Filed by Erika Engelhaupt
If you don’t know your biodiesel from your bioassay, this blog’s for you.
To bone up on the basic chemistry behind biodiesel, I turned to one of the pros in our tour group: William (Rusty) Sutterlin (shown, right), chief executive officer of Renewable Alternatives, based in Columbia, Mo. As we toured the Biocapital biodiesel refinery in Charqueada today, Sutterlin was always handy with a clear explanation of what was happening inside the tangle of pipes and tanks. So after the tour, I snagged him and sat down for a crash course in methyl esters and a peek inside his company, which turns a by-product from biodiesel production into nontoxic antifreeze, or propylene glycol.
In the beginning, all biodiesel starts with an oil or a fat. Almost anything from used French fry vegetable oil to pork fat will work. The key is that oils (liquid) and fats (solid) store lots of energy, and biofuels are all about getting that energy back out to power vehicles down the highway.
Oils and fats share a basic structure, with a glycerin backbone supporting fatty acid chains. It looks something like this:
The carbon atoms running down the left-hand side form the glycerin backbone, and the bits hanging on are the fatty acids, where the R represents a long hydrocarbon chain.
In biodiesel production, methanol solvent and a catalyst—usually sodium methoxide (NaOCH3)—are added to the oil or fat. The ensuing reaction is called a transesterification, because one kind of ester (a molecule with an oxygen bridging two carbons and a double-bonded oxygen) is turned into another ester. In this case, the glycerin backbone peels away from the fatty acids like the skin off fried chicken. Methyl groups (CH3) from the catalyst replace each of the glycerin carbon atoms, leaving you with three methyl esters:
Each methyl ester is a biodiesel molecule. It’s as simple as that. The glycerin left behind settles out and can be used for consumer products like moisturizers or made into something else (more on that in a moment).
There are a few complications in the real world, of course. For one thing, if you use fairly “dirty” oils or fats to start with (say, 10-week-old grease from a McDonald’s fryer), you’ll have a lot of free fatty acids floating around. These fatty acids will undergo an acid-base reaction with the sodium methoxide, producing methanol and a fatty acid salt, better known as a soap. That soap then has to be separated out of the diesel (and no, you can’t just drive a French fry-powered bubble-mobile).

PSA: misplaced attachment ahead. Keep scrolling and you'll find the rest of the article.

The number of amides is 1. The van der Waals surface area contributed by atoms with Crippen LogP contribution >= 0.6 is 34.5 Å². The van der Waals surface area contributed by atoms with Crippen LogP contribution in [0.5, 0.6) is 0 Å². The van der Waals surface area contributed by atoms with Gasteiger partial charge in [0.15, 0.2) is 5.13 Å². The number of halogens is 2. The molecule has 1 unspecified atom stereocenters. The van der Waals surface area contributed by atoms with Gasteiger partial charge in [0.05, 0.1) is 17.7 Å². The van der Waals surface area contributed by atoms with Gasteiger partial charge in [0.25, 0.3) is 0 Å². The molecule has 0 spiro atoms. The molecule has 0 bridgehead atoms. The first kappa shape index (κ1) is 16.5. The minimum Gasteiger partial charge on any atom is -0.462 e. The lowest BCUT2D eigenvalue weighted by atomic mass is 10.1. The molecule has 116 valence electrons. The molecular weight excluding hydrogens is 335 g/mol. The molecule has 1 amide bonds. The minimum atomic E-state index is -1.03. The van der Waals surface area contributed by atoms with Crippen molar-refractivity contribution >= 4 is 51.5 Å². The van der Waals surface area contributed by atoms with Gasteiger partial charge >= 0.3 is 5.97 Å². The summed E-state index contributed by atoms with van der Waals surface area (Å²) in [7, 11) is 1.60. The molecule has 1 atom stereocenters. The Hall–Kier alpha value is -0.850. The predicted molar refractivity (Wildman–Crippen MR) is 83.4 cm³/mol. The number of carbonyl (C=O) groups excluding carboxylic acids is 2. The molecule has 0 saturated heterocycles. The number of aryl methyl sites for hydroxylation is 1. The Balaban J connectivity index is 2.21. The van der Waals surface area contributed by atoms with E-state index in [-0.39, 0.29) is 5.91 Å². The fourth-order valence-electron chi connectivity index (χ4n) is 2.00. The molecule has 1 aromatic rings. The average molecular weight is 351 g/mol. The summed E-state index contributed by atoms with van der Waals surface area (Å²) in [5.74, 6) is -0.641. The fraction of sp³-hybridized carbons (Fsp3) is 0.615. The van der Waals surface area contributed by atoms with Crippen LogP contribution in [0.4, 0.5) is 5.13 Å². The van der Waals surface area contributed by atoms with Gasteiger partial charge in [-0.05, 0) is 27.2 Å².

Companies around the world are working to make biodiesel from fats and oils that otherwise would be waste products, and even the glycerin produced as a by-product doesn’t have to go to waste. Sutterlin wraps up our biodiesel lesson with the latest news from his company, which is doing just that.
Sutterlin started Renewable Alternatives in 2003 to make phase-change materials: compounds that have basic chemical properties that are handy for storing heat. For example, a coffee cup that keeps your coffee at the perfect temperature will be out soon. Sutterlin and his collaborators at the University of Missouri noticed that with the biodiesel boom, a lot of glycerin was coming onto the market. A glut of refined glycerin caused prices for the commodity to crash from $1.10 per lb to 30 cents per lb.
Sutterlin recognized a cheap resource immediately and looked for a way to turn glycerin into a useful product. Sutterlin’s group realized that stripping one hydroxyl group (-OH) from glycerin would yield propylene glycol, and the team set out to improve on the existing conversion process.
Renewable Alternatives licensed the process to U.K.-based Senergy, and that company is building a plant that will start producing propylene glycol by the end of the year. Besides antifreeze, propylene glycol is used in many products such as cosmetics and lubricants.
The test’s on Friday. Class over!